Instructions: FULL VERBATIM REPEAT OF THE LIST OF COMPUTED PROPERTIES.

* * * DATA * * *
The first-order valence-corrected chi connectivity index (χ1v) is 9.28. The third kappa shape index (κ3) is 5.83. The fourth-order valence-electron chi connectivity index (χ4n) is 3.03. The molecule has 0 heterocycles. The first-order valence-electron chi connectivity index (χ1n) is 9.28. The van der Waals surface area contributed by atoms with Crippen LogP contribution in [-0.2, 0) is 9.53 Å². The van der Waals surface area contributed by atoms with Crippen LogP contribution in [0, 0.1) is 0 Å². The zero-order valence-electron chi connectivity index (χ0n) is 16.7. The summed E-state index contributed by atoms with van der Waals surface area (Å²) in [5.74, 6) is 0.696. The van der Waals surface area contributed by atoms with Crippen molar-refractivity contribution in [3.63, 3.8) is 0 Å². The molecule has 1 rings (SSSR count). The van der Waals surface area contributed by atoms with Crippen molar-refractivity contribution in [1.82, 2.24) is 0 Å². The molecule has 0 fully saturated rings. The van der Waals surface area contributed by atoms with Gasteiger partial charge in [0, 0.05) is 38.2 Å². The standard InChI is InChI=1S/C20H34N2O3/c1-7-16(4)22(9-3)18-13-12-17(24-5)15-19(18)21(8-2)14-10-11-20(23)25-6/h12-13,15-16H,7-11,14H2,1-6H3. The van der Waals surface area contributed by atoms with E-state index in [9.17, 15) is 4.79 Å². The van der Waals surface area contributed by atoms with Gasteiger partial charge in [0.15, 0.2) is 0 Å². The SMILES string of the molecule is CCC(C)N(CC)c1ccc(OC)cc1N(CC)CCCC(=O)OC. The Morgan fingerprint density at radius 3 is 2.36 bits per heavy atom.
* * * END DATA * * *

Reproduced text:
The first-order valence-corrected chi connectivity index (χ1v) is 9.28. The third kappa shape index (κ3) is 5.83. The fourth-order valence-electron chi connectivity index (χ4n) is 3.03. The molecule has 0 heterocycles. The first-order valence-electron chi connectivity index (χ1n) is 9.28. The van der Waals surface area contributed by atoms with Crippen LogP contribution in [-0.2, 0) is 9.53 Å². The van der Waals surface area contributed by atoms with Crippen LogP contribution in [0, 0.1) is 0 Å². The zero-order valence-electron chi connectivity index (χ0n) is 16.7. The summed E-state index contributed by atoms with van der Waals surface area (Å²) in [5.74, 6) is 0.696. The van der Waals surface area contributed by atoms with Crippen molar-refractivity contribution in [3.63, 3.8) is 0 Å². The molecule has 1 rings (SSSR count). The van der Waals surface area contributed by atoms with Crippen molar-refractivity contribution in [1.82, 2.24) is 0 Å². The molecule has 0 fully saturated rings. The van der Waals surface area contributed by atoms with Gasteiger partial charge in [0, 0.05) is 38.2 Å². The standard InChI is InChI=1S/C20H34N2O3/c1-7-16(4)22(9-3)18-13-12-17(24-5)15-19(18)21(8-2)14-10-11-20(23)25-6/h12-13,15-16H,7-11,14H2,1-6H3. The van der Waals surface area contributed by atoms with E-state index in [9.17, 15) is 4.79 Å². The van der Waals surface area contributed by atoms with Gasteiger partial charge in [0.15, 0.2) is 0 Å². The SMILES string of the molecule is CCC(C)N(CC)c1ccc(OC)cc1N(CC)CCCC(=O)OC. The Morgan fingerprint density at radius 3 is 2.36 bits per heavy atom.